In This Article Expand or collapse the "in this article" section Indo-European Etymology

  • Introduction
  • Etymology Textbooks
  • Comparative Indo-European Linguistics
  • Proto-Indo-European Lexicon
  • Comprehensive Bibliography

Linguistics Indo-European Etymology
Michiel de Vaan
  • LAST REVIEWED: 30 August 2022
  • LAST MODIFIED: 15 January 2020
  • DOI: 10.1093/obo/9780199772810-0096


Etymology, defined as a branch of linguistics, investigates word histories. Latin etymologia was taken from Ancient Greek etumologíā. It consists of Greek étumo- (“true”) and -logíā (“study, investigation”) hence the literal meaning was “study of the truth [in words].” As a concrete noun, an etymology is the account of a specific word’s history. “History” by definition, primarily refers to the linguistic history of the word: When did it first appear in the language? Did it develop from previous words, or was it borrowed from another language? How did it arise, and by which phonological or morphological operations? How did it change in the course of time, between older and recent stages of the language? To which persons, objects, situations, or acts did and does the word refer? The last question shows that “history” also involves the extralinguistic aspects of meaning, prompting questions such as the following: In what ways did the technique of plowing change through time? When were oranges first imported into Europe? When did politeness distinctions in forms of address arise or disappear? As opposed to most other branches of linguistics, which focus on a specific level of linguistic description (e.g., phonetics, phonology, morphology, semantics, syntax, or pragmatics), etymology takes into account all possible changes in the form and meaning of language. Philip Durkin, in the introduction to The Oxford Guide to Etymology (Durkin 2009, cited under Etymology Textbooks), thus arrives at a more elaborate definition of etymology, which is “the application, at the level of an individual word, of methods and insights drawn from many different areas of historical linguistics, in order to produce a coherent account of that word’s history.” Etymology, then, is not a separate scientific discipline but rather an interdisciplinary practice. The Indo-European languages are among the most intensively studied languages in the world and have been for more than two hundred years. An enormous amount of specialist literature on etymological topics is found in one or more Indo-European languages. At irregular intervals, they are collected in etymological dictionaries; therefore, most of the references in this article will be to such summarizing works. The emphasis will be on the more recent editions and other work relevant to the reconstruction of the Indo-European language family as a whole. Please note that the author was bound by the series guidelines to restrict the number of citations to ten per section. In some cases, therefore, references had to be suppressed for purely numerical reasons.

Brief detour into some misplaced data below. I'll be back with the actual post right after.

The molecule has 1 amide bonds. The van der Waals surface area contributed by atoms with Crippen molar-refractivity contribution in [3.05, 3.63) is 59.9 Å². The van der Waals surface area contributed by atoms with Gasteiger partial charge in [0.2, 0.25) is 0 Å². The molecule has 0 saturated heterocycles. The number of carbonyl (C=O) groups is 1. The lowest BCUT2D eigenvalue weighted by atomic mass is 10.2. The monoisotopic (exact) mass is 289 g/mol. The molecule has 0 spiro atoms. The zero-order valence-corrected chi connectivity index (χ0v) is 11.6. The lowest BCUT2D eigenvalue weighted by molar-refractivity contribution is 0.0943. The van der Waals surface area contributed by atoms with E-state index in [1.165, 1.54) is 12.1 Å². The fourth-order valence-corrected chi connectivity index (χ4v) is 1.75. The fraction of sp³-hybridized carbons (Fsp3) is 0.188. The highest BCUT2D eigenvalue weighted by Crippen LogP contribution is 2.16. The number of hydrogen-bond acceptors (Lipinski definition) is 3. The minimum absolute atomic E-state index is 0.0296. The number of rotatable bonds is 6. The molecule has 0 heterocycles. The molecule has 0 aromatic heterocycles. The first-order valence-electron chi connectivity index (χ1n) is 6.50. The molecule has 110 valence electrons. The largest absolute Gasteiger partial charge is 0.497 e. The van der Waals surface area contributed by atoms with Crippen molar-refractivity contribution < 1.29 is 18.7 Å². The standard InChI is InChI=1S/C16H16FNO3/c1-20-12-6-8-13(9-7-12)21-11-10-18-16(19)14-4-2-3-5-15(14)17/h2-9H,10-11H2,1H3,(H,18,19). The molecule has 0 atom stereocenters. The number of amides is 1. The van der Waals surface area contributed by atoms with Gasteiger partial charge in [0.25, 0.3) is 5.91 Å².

Etymology Textbooks

Specific textbooks on etymology overlap with textbooks on historical linguistics in general, except that etymology focuses on the changes at word level. Reliable guides on how to go about investigating etymologies are Hirt 1909 (mentioned as a “curiosum”), Seebold 1981 (which focuses on German) and Durkin 2009 (for English). Malkiel 1975 and Malkiel 1993 provide further food for thought.

  • Durkin, Philip. 2009. The Oxford guide to etymology. Oxford: Oxford Univ. Press.

    The most recent guide to etymology. Many interesting examples, mostly from English.

  • Hirt, Hermann. 1909. Etymologie der neuhochdeutschen Sprache. Munich: C. H. Beck.

    An outstanding introduction to German etymology, lovingly written by an old master of Indo-European studies.

  • Malkiel, Yakov. 1975. Etymological dictionaries: A tentative typology. Chicago: Univ. of Chicago Press.

    An essay on the choices to be made when compiling an etymological dictionary.

  • Malkiel, Yakov. 1993. Etymology. Cambridge, UK: Cambridge Univ. Press.

    DOI: 10.1017/CBO9780511611773

    Three essays on the changing purpose and audience of etymological dictionaries between 1800 and 1990.

  • Seebold, Elmar. 1981. Etymologie: Eine Einführung am Beispiel der deutschen Sprache. Munich: C. H. Beck.

    A thorough yet readable introduction, with extensive illustrations from German and the Germanic languages.

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